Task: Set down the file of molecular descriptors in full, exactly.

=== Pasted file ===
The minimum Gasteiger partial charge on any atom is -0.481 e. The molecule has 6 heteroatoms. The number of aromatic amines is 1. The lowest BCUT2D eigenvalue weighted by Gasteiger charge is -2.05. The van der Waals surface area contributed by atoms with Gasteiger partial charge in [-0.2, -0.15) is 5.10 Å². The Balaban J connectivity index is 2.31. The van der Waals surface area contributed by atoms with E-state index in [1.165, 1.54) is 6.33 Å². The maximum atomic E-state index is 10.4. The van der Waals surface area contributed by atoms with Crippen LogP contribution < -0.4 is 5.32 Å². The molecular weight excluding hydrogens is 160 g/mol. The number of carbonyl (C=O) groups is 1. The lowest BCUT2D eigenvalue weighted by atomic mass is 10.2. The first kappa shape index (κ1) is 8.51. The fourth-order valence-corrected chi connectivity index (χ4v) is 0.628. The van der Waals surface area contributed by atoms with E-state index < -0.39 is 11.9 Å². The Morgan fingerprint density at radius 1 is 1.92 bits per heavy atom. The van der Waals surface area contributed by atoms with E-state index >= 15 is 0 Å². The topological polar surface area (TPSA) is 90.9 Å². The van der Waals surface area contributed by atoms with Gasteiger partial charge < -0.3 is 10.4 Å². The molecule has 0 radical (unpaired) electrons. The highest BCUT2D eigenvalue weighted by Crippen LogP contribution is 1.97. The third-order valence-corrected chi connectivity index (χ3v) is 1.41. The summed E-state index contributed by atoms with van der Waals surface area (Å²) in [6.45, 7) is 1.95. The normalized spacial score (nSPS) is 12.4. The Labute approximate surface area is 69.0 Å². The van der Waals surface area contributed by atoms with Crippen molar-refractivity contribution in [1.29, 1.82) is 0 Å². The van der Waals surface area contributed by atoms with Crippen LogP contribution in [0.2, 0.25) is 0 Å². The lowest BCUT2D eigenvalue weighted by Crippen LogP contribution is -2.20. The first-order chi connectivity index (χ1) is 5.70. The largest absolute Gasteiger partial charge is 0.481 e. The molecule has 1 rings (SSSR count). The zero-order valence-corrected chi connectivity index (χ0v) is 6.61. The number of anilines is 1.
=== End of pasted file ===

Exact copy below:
The minimum Gasteiger partial charge on any atom is -0.481 e. The molecule has 6 heteroatoms. The number of aromatic amines is 1. The lowest BCUT2D eigenvalue weighted by Gasteiger charge is -2.05. The van der Waals surface area contributed by atoms with Gasteiger partial charge in [-0.2, -0.15) is 5.10 Å². The Balaban J connectivity index is 2.31. The van der Waals surface area contributed by atoms with E-state index in [1.165, 1.54) is 6.33 Å². The maximum atomic E-state index is 10.4. The van der Waals surface area contributed by atoms with Crippen LogP contribution < -0.4 is 5.32 Å². The molecular weight excluding hydrogens is 160 g/mol. The number of carbonyl (C=O) groups is 1. The lowest BCUT2D eigenvalue weighted by atomic mass is 10.2. The first kappa shape index (κ1) is 8.51. The fourth-order valence-corrected chi connectivity index (χ4v) is 0.628. The van der Waals surface area contributed by atoms with E-state index < -0.39 is 11.9 Å². The Morgan fingerprint density at radius 1 is 1.92 bits per heavy atom. The van der Waals surface area contributed by atoms with E-state index >= 15 is 0 Å². The topological polar surface area (TPSA) is 90.9 Å². The van der Waals surface area contributed by atoms with Gasteiger partial charge < -0.3 is 10.4 Å². The molecule has 0 radical (unpaired) electrons. The highest BCUT2D eigenvalue weighted by Crippen LogP contribution is 1.97. The third-order valence-corrected chi connectivity index (χ3v) is 1.41. The summed E-state index contributed by atoms with van der Waals surface area (Å²) in [6.45, 7) is 1.95. The normalized spacial score (nSPS) is 12.4. The Labute approximate surface area is 69.0 Å². The van der Waals surface area contributed by atoms with Crippen molar-refractivity contribution in [1.29, 1.82) is 0 Å². The van der Waals surface area contributed by atoms with Crippen LogP contribution in [0.2, 0.25) is 0 Å². The lowest BCUT2D eigenvalue weighted by Crippen LogP contribution is -2.20. The first-order chi connectivity index (χ1) is 5.70. The largest absolute Gasteiger partial charge is 0.481 e. The molecule has 1 rings (SSSR count). The zero-order valence-corrected chi connectivity index (χ0v) is 6.61. The number of anilines is 1.